There are several important types of worms or helminths as they are scientifically known in poultry production, that farmers need to know about. These worms are generally divided into two groups, Nematodes, which are generally rounded in shape. They measure between 10-50mm in length and are 1-3mm in thickness. Some need intermediate host to survive and they generally cause damage in the intestines of chickens and other types of birds. Members of these group include Ascarids, Capillaria, Heterakis and Syngamus. The other group is referred to as Cestodes, also known as tape worms. They are much longer, measuring 50-150mm, thinner and are more destructive to their host. Members of this group include Davainea and Raillietna.
1. Round worms (Ascarids)
These are the most common worms affecting chicken, turkeys, geese, ducks, and pigeons. They are found mostly in the intestinal lumen but can also be seen in the esophagus, the crop, gizzard, and oviduct in heavy infestation. They cause havoc in the intestinal wall by migration of larvae and ‘pluck feeding’ by adult worms resulting into hemorrhage and inflammation in the intestines. If the infection is not treated immediately, there will be intestinal obstruction by adult worms. The adult worms will disrupt any uptake of feed/ intestinal contents meant for the host, resulting into weight loss, diarrhea, and some production losses. An adult worm can produce up to 200,000 eggs per day. These eggs' maturation can be delayed by dry conditions, temperatures below 10-150C or above 340C and in absence of oxygen, but will be destroyed completely by dryness, heat, direct sunlight and extreme frost. This is very important in the control of worm infestation as humid conditions may extend the life of these eggs for 1-4 years, waiting for arrival of the next victim.
2. Tape worms (Cestodes)
The most common are the species Davainea and Raillietina which inhabit chicken and turkeys, guinea fowls and quails. In affected laying flock, they cause a drop in egg production, production of small eggs with weak fragile shells. The birds lose body condition, weighing less than 1.3kg and showing a thin keel bone as sharp as a blade. Because of loss of blood, you will notice pale comb and wattles with some completely shrunken, probably due to anaemia and diarrhoea. Most of these types of birds would show no signs of egg laying. Some birds will exhibit dirty vent feathers while others will have their vents pecked by other birds. If not treated immediately some birds will have little or no appetite and appear ill thrift and listless. Fecal droppings will appear watery and foamy.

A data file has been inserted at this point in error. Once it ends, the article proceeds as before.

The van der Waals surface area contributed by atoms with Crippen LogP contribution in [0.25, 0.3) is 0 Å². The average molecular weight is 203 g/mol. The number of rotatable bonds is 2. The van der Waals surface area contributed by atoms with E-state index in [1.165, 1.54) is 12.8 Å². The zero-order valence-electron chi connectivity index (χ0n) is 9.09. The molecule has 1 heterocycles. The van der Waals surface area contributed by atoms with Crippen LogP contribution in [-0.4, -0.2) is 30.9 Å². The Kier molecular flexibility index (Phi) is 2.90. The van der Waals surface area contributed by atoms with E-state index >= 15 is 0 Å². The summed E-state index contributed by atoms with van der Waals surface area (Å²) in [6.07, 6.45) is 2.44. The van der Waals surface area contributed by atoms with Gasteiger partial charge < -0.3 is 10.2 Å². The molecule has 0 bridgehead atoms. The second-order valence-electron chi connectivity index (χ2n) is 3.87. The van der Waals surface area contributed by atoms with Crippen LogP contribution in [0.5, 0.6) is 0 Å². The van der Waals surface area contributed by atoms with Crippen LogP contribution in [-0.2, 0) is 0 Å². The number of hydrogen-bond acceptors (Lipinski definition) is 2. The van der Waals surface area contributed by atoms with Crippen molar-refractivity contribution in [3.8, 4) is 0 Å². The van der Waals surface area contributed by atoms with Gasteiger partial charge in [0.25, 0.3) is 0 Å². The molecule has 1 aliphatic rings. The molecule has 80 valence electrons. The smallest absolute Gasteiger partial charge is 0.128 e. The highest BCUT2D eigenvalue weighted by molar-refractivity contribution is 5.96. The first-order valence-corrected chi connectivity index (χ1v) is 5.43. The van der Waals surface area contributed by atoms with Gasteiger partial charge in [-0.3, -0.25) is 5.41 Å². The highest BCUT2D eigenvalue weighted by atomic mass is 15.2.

How infection is introduced in the farm
The route of infection is through direct ingestion of adult worms or ingestion of eggs or larval stages of the worms from the litter or manure. The worms or their eggs are normally introduced into the poultry shed by contaminated foot wear, clothing, feed bags, equipment and wild bird droppings. They can also be in the farm if you have free range birds kept in the yard.
Treatment and control
Treatment and control involve administration of registered anti-helminths such as Levamisole 7.5 per cent in drinking water under supervision of a registered veterinarian for tqo days every 3-4 weeks in severely infected flock and at intervals of two months in a healthy flock to avoid heavy build-up of infestation. Please note that during de-worming, egg production is likely to temporarily drop due to poor water intake. Another round of treatment with a Flubendazole like Panacur is recommended to avoid developing resistance.
Ensure you concrete your poultry floor to help in ensuring a thorough cleaning and disinfection with appropriate disinfectant. Make sure the litter is always dry and friable and that there are no water leaks on the floor. Keep limited visits into the barns and keep the compound clean and tidy. Practice good biosecurity measures at all times.